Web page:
While exploring mechanisms behind the CpG island methylator phenotype (CIMP) in gastric cancer, researchers from Duke-NUS Medical School, the National University of Singapore, and elsewhere describe related recurrent epigenetic mutations, or "epimutations," targeting the beta-synthase (CBS) enzyme. The team started by doing methylation sequencing, MeDIP, RNA sequencing, and mass spec-based proteomic profiling in more than a dozen gastric cancer cell lines, uncovering CIMP-related epigenetic silencing of CBS and other features that were subsequently assessed with similar analyses on 50 additional gastric cancer cell lines and 467 primary gastric cancer samples. Some of the same DNA methylation shifts turned up when the authors removed the CBS-coding gene from normal gastric epithelial cells, while mouse models with lower-than-usual CBS levels showed immune-related expression changes in stomach tissue. "Reflecting its metabolic role as a gatekeeper interlinking the methionine and homocysteine cycles, CBS loss in vitro causes reductions in the anti-inflammatory gasotransmitter hydrogen sulfide (H2S), with concomitant increase in NF-[kappa B] activity," they report, noting that the results point to "H2S donors as a potential new therapy for CBS-silenced lesions."
A team from Sweden, Denmark, and the US describes a correction method aimed at better quantifying molecules in single-cell RNA sequencing assays that rely on unique molecular identifiers (UMIs). The BUTTERFLY approach is intended to address the so-called "pooled amplification paradox," the researchers say, a situation stemming from incomplete correction for amplification biases that can occur after simply removing duplicate UMIs. In contrast, they say, analyses on several specific genes and cell types suggest that the BUTTERFLY correction appears to provide a more precise look at molecules assessed by single-cell RNA-seq. "In addition to improving abundance estimates of specific genes, we have shown that BUTTERFLY can help reduce batch effects between datasets sequenced at different depths," they write, noting that the broader approach behind BUTTERFLY "is relevant for any assay in which objects are sampled after amplification, and where the pooled amplification paradox may occur."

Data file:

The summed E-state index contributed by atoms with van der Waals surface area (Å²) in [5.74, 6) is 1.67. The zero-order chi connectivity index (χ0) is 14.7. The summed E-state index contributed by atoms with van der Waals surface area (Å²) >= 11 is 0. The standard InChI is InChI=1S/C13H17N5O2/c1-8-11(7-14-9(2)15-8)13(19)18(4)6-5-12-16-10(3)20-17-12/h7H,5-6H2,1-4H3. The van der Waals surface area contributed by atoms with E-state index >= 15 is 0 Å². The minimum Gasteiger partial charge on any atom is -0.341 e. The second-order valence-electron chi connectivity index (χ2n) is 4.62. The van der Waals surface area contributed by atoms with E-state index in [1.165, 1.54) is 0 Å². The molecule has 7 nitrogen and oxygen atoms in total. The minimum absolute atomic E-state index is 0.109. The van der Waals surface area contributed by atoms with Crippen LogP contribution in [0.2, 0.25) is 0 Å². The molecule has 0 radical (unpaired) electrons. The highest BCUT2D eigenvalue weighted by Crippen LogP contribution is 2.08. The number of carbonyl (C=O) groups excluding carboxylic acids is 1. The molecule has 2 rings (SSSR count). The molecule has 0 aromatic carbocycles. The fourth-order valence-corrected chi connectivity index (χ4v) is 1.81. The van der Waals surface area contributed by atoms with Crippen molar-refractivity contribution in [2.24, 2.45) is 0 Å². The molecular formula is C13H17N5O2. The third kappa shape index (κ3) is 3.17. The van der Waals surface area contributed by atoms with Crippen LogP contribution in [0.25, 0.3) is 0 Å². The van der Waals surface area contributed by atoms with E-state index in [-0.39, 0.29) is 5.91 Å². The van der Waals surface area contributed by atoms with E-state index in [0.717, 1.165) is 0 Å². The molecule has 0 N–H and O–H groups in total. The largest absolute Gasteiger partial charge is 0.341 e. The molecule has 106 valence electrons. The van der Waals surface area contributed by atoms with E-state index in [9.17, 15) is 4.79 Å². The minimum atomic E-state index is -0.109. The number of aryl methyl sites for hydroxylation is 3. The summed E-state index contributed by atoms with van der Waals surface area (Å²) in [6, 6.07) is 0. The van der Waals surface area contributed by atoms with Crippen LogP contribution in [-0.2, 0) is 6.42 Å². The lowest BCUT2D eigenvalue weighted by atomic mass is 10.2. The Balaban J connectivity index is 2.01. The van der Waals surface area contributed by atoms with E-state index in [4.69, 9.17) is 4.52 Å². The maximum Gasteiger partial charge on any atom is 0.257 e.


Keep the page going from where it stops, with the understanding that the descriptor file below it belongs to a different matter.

Finally, investigators in Germany, China, Switzerland, and South Korea outline their "Genome UNClutterer," or GUNC, workflow for finding chimeric genome sequences and removing sequence contaminants in prokaryotic genome sets or metagenomic data — an approach the team applied to simulated data and microbial sequences in large databases such as GenBank. "GUNC complements existing approaches by targeting previously under-detected types of contamination," the authors write, adding that "[w]e expect that an automated, rapid, and accurate quantification of genome contamination will further enable genome-centric microbiology at large scale and high resolution."